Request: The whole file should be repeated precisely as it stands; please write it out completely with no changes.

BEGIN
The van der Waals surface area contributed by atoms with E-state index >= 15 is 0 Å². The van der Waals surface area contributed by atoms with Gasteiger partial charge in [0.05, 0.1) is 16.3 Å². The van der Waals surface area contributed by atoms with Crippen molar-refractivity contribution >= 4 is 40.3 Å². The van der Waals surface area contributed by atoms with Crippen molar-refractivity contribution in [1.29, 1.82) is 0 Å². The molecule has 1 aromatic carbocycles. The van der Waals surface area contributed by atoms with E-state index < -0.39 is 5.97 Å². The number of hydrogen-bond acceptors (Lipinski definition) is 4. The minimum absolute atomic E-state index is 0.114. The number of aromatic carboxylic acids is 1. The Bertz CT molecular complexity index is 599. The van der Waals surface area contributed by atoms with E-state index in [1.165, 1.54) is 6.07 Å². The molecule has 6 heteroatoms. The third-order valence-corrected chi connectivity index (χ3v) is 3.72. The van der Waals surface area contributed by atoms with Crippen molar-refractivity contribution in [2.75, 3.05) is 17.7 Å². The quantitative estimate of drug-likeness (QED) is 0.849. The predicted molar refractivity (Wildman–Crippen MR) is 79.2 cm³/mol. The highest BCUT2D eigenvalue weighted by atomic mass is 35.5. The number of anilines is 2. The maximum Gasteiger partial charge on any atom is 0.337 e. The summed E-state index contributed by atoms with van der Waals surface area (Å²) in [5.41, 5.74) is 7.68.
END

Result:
The van der Waals surface area contributed by atoms with E-state index >= 15 is 0 Å². The van der Waals surface area contributed by atoms with Gasteiger partial charge in [0.05, 0.1) is 16.3 Å². The van der Waals surface area contributed by atoms with Crippen molar-refractivity contribution >= 4 is 40.3 Å². The van der Waals surface area contributed by atoms with Crippen molar-refractivity contribution in [1.29, 1.82) is 0 Å². The molecule has 1 aromatic carbocycles. The van der Waals surface area contributed by atoms with E-state index < -0.39 is 5.97 Å². The number of hydrogen-bond acceptors (Lipinski definition) is 4. The minimum absolute atomic E-state index is 0.114. The number of aromatic carboxylic acids is 1. The Bertz CT molecular complexity index is 599. The van der Waals surface area contributed by atoms with E-state index in [1.165, 1.54) is 6.07 Å². The molecule has 6 heteroatoms. The third-order valence-corrected chi connectivity index (χ3v) is 3.72. The van der Waals surface area contributed by atoms with Crippen molar-refractivity contribution in [2.75, 3.05) is 17.7 Å². The quantitative estimate of drug-likeness (QED) is 0.849. The predicted molar refractivity (Wildman–Crippen MR) is 79.2 cm³/mol. The highest BCUT2D eigenvalue weighted by atomic mass is 35.5. The number of anilines is 2. The maximum Gasteiger partial charge on any atom is 0.337 e. The summed E-state index contributed by atoms with van der Waals surface area (Å²) in [5.41, 5.74) is 7.68.